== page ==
Cpt. Gordon Vette

A young Alwyn Gordon Vette joined Air New Zealand (then Tasman Empire Airways Ltd) in 1948 as an engineering apprentice, starting his flying training at the Auckland Aero Club at the same time. In 1953 he graduated from engineering school with the Geoffrey Roberts prize for top apprentice. At the same time he accepted a short service commission in the Royal New Zealand Air Force as a flying instructor, working through to the top military and civilian instructor categories (A1 and A, respectively). In 1958 he rejoined Air New Zealand as a first officer on the DC-6, and also obtained his Airline Transport Pilot Licence and Flight Navigator Licence at this time. Only two short years later, Gordon obtained his first command, on the DC-6.

Rapid progression followed. In 1964 he was appointed to Check and Training Captain, DC-3 and Electra, and in 1965 to Check and Training Captain, DC-8. During the period 1964-66 he served as President of the New Zealand Air Line Pilots' Association, representing New Zealand at a number of IFALPA conferences and meetings during this time. In 1972 he became a Check and Training Captain, DC-10. Shortly thereafter he was appointed to Flight Instructor, DC-10.

On December 21st, 1978, Gordon was in command of NZ103, a short flight from Fiji to New Zealand. During the flight he and his crew became aware of a light aircraft in trouble on a ferry flight somewhere between American Samoa and Norfolk Is. The pilot of the light aircraft was experiencing navigational difficulty due to a failed ADF. Utilising his navigator’s licence, and that of another navigator who just happened to be travelling as a passenger on the flight, Gordon and his crew issued instructions to the pilot that enabled them to determine that the lost aircraft was somewhere south and west of the DC-10. After issuing further instructions they eventually located the aircraft and helped guide it to a safe landing at Norfolk Is. The incident is remembered in Stanley Stewart’s book Emergency! Crisis on the Flight Deck and in the 1993 American TV movie Mercy Mission: The Rescue of Flight 771, starring Robert Loggia who played Gordon, and Scott Bakula as the lost pilot. For this outstanding feat of leadership and airmanship Gordon would receive the Johnston Memorial Award from the Guild of Air Pilots and Navigators, and the President's award from McDonnell-Douglas.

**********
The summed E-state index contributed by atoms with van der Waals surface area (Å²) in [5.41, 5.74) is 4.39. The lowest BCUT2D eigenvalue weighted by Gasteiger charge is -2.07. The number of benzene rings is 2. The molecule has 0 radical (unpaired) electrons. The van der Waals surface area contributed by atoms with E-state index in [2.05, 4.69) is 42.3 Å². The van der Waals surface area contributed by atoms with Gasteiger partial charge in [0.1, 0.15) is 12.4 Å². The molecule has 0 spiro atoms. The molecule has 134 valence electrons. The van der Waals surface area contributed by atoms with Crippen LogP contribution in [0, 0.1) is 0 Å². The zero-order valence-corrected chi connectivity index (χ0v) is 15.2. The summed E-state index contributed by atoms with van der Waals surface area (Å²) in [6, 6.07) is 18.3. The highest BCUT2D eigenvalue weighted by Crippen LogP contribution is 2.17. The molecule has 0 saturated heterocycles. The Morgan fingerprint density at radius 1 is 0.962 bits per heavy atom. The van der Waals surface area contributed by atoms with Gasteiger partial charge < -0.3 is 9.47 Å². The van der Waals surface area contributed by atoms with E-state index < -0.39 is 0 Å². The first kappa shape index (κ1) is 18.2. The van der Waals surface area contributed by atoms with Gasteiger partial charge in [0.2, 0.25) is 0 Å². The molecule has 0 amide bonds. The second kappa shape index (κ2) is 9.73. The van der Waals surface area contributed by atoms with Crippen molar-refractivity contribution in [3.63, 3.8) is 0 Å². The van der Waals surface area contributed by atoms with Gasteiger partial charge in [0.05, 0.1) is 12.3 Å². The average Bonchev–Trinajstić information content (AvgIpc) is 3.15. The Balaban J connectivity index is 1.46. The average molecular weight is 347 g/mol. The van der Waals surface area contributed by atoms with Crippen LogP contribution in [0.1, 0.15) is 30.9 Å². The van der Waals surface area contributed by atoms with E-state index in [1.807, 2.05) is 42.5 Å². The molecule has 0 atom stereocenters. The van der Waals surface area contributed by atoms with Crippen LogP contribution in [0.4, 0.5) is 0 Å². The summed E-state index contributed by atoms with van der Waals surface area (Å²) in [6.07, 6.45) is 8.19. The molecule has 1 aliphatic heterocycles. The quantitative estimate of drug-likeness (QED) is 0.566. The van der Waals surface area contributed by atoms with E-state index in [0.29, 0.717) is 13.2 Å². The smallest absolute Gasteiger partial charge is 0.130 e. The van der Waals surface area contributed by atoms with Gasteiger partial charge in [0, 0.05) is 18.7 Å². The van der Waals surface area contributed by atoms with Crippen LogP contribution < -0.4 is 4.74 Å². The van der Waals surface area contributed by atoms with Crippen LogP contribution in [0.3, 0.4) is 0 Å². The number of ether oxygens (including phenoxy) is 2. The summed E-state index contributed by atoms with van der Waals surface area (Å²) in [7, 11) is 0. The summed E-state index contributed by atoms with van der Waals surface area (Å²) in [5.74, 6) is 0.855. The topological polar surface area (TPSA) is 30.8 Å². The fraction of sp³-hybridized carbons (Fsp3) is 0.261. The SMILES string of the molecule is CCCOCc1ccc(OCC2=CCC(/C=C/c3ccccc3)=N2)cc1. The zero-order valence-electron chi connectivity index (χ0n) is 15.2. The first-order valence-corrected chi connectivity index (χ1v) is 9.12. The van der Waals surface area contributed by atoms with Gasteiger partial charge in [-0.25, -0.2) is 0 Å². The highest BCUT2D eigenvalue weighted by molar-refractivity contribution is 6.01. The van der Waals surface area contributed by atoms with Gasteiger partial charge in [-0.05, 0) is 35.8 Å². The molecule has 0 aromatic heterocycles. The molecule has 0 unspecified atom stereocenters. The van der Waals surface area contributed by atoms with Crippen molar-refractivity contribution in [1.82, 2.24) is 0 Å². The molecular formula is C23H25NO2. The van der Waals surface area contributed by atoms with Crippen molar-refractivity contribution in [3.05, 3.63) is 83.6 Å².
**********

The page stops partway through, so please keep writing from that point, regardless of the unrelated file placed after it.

By late 1979, Gordon was one of the most senior captains in Air New Zealand. On November 28th of that year he was in Honolulu about to operate a service to Los Angeles when the dreadful news reached him of an Air New Zealand DC-10 that had crashed into Mt Erebus, Antarctica with the loss of all 257 persons on board. Once over the shock, Gordon became disturbed at the speed with which the investigation seemed to be moving toward ‘pilot error’, based on the conclusion that the aircraft must have been flying in cloud at low level in order to have hit a mountain. Knowing that such an act would have required an unlikely level of simultaneous incompetence on behalf of all the crew members, Gordon embarked on a crusade to find the truth. But, as Gordon well knew, sometimes the truth comes at a high personal price. For him, this was to cost him his job, friendships of 30 years’ standing, and ultimately, his health. But find the truth, he did.

Captain Vette receives an IFALPA President Citation from IFALPA President Carlos Limon in Auckland, March 2009.

A Royal Commission of Inquiry into the accident was set up under the Hon P.T. Mahon, a judge of the High Court of New Zealand. The work that Gordon did for the Commission was summarised in his 1983 book Impact Erebus. Despite establishment pressures originating from the Prime Minister and filtering down through all levels of society in New Zealand, Gordon ensured that things such as ‘human factors,’ very much a new term back then, entered the lexicon of aviation world-wide, where they have remained ever since. He was the first to propose that a forward looking Ground Proximity Warning System be developed, and today we have such a tool.

A raft of awards would follow. In 1984 he was made an honorary Life Member of NZALPA, and in 1991 was the inaugural recipient of the Jim Collins Memorial Award for Exceptional Contribution to Flight Safety. In March 2009, Gordon was the recipient of a Presidential Citation from the International Federation of Air line Pilots' Associations (IFALPA) for his contribution to aviation safety.